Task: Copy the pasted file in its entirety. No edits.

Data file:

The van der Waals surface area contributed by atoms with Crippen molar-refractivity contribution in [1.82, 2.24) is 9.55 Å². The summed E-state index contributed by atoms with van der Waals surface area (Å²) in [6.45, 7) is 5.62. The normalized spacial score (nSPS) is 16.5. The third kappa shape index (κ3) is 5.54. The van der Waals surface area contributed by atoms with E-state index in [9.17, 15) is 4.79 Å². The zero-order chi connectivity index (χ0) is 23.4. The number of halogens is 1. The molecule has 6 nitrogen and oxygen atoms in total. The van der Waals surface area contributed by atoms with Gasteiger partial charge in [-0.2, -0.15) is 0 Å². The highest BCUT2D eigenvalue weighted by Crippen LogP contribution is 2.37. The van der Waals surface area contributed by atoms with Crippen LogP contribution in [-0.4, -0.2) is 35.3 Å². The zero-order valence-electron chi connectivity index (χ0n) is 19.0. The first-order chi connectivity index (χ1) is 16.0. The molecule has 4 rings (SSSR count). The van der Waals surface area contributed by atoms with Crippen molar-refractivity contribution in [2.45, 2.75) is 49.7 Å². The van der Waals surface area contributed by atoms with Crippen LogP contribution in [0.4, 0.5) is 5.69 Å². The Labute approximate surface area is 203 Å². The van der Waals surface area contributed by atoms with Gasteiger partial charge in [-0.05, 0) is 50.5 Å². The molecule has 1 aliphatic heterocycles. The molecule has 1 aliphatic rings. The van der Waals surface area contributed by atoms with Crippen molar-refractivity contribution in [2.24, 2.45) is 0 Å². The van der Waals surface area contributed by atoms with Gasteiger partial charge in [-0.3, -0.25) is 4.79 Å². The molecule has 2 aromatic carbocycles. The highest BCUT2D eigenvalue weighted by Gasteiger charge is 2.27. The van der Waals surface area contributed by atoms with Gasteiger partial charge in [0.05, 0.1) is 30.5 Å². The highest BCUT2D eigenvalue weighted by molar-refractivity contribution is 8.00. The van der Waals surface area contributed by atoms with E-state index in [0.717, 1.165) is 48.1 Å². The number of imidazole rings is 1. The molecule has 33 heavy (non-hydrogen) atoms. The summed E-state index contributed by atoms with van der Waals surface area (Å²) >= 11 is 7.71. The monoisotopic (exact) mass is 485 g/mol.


The van der Waals surface area contributed by atoms with Crippen molar-refractivity contribution in [1.82, 2.24) is 9.55 Å². The summed E-state index contributed by atoms with van der Waals surface area (Å²) in [6.45, 7) is 5.62. The normalized spacial score (nSPS) is 16.5. The third kappa shape index (κ3) is 5.54. The van der Waals surface area contributed by atoms with E-state index in [9.17, 15) is 4.79 Å². The zero-order chi connectivity index (χ0) is 23.4. The number of halogens is 1. The molecule has 6 nitrogen and oxygen atoms in total. The van der Waals surface area contributed by atoms with Gasteiger partial charge in [-0.2, -0.15) is 0 Å². The highest BCUT2D eigenvalue weighted by Crippen LogP contribution is 2.37. The van der Waals surface area contributed by atoms with Crippen LogP contribution in [-0.4, -0.2) is 35.3 Å². The zero-order valence-electron chi connectivity index (χ0n) is 19.0. The first-order chi connectivity index (χ1) is 16.0. The molecule has 4 rings (SSSR count). The van der Waals surface area contributed by atoms with Crippen molar-refractivity contribution in [2.45, 2.75) is 49.7 Å². The van der Waals surface area contributed by atoms with Crippen LogP contribution in [0.4, 0.5) is 5.69 Å². The Labute approximate surface area is 203 Å². The van der Waals surface area contributed by atoms with Gasteiger partial charge in [-0.05, 0) is 50.5 Å². The molecule has 1 aliphatic heterocycles. The molecule has 1 aliphatic rings. The van der Waals surface area contributed by atoms with Crippen molar-refractivity contribution in [2.24, 2.45) is 0 Å². The van der Waals surface area contributed by atoms with Gasteiger partial charge in [-0.3, -0.25) is 4.79 Å². The molecule has 2 aromatic carbocycles. The highest BCUT2D eigenvalue weighted by Gasteiger charge is 2.27. The van der Waals surface area contributed by atoms with Gasteiger partial charge in [0.05, 0.1) is 30.5 Å². The highest BCUT2D eigenvalue weighted by molar-refractivity contribution is 8.00. The van der Waals surface area contributed by atoms with E-state index in [0.717, 1.165) is 48.1 Å². The number of imidazole rings is 1. The molecule has 33 heavy (non-hydrogen) atoms. The summed E-state index contributed by atoms with van der Waals surface area (Å²) >= 11 is 7.71. The monoisotopic (exact) mass is 485 g/mol.